Improved utilization of regionally grown protein feeds for Swedish dairy cows

Last changed: 01 February 2024
Peas, image from The Virtual Flora

The goal with this project was to make it possible for Swedish dairy farms to replace imported, soy based protein feed with on farm processed concentrate based on home-grown or regionally grown Swedish protein sources as field beans, peas and rapeseed.

A change to on-farm processed concentrate based upon homegrown or regionally grown protein sources would in most cases improve the economic result and competitive ability. It would also result in environmental benefits and improve the image of Swedish dairy production. Despite extensive evidence that this change would be both economically profitable and good for the environment, not much has happened yet. There are still considerable amounts of soy products and palm kernel meal imported annually to be used as protein feeds. So why have the domestic protein sources not got their breakthrough? Probably because of practical issues in the management of feedstuffs on the farm, of a concern for reduced milk production and also a concern for hygienic problems as salmonella outbreaks. In this project we have designed descriptions of how these kind of systems could be set up and also educated advisors.


Technical solutions for concentrate production on dairy farms - a sample collection (HUV Report 299) (in Swedish with an English summary)

The basics of feed hygiene – focusing on microbial hazards in locally produced feed for dairy cattle (HUV Report 300) (in Swedish with an English summary)

Konservering och gårdsberedning av kraftfoder till kor (HUV Rapport 303) (in Swedish)

Investeringskostnader, driftkostnader och energibehov för egen kraftfoderanläggning på mjölkgård (HUV Rapport 305) (in Swedish)

Pelletering av spannmål på egen gård (HUV Report 307) (in Swedish with en English summary)


Feed management

When it comes to feed management issues the conditions have changed during the last years since the farms have been larger (more cows per farm) and now can take a bigger investment cost for equipment. But there is a lack of competence regarding how these feed plants should be formed. In this project we have designed descriptions of how these kind of systems could be set up and also educated advisors to build up long term competence in this area. The concern that domestic feeds as rapeseed would lead to reduced milk production compared to soy based feed seems to be unjustified according to several scientific publications from the last 4-5 years. But even if the feed sources are equal there is a problem that must be solved when handling these feeds on the farm, and that is the variation in protein content of the feed. With pelleted feed from the industry it is much easier to get a stable quality than with farm processed feed. There is a need for thorough evaluation and steering of the feeding of protein feeds that have been processed on the farm to avoid both under or overfeeding that is expensive and may lead to nitrogen losses to the environment.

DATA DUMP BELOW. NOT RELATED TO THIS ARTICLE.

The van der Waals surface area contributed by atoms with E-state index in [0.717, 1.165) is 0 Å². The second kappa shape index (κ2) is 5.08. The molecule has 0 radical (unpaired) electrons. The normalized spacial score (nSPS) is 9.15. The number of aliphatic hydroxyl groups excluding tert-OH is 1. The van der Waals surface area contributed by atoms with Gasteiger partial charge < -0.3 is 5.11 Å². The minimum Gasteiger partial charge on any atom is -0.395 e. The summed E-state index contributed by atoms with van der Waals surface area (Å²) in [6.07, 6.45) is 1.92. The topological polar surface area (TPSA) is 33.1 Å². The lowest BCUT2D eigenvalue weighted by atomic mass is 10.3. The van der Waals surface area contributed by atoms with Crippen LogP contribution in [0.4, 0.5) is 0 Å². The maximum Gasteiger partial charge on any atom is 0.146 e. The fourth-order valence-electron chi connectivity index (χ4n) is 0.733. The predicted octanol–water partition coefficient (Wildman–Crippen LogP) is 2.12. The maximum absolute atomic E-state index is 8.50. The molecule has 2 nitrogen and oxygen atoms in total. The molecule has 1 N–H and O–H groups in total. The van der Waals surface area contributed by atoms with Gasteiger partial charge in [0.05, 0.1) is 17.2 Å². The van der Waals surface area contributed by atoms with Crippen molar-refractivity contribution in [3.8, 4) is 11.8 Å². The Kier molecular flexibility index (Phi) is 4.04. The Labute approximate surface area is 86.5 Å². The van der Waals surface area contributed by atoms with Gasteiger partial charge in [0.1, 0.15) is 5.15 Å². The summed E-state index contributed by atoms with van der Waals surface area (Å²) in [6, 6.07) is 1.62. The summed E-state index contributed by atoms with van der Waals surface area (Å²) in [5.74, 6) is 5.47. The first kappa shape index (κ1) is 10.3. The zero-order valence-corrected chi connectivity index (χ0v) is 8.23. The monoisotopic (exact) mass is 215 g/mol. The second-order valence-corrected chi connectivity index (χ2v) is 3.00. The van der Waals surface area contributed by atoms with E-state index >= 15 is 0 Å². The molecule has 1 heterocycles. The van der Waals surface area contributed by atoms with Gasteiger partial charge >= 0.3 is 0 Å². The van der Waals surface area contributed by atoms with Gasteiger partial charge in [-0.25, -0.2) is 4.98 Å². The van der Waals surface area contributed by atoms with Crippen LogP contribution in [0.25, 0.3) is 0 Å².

Urea as an indicator

The urea content of the milk mirrors the protein synthesis in the cow and can be used as an indicator of the protein supply to the cow. The cheap and fast method based on infra-red analysis that is available needed to be compared with traditional laboratory methods during different circumstances before it could be used in a safe way in feed management.

Project goal

In this project we have tried to overcome the obstacles that exist and that prevents the use of more homegrown or regionally grown protein feeds in Swedish dairy production.


Financed by: Family Kamprad foundation

This project was performed in cooperation between researchers at SLU, Norwegian University of Life Sciences (NMBU), research insitutes, specialized advisors and dairy farmers.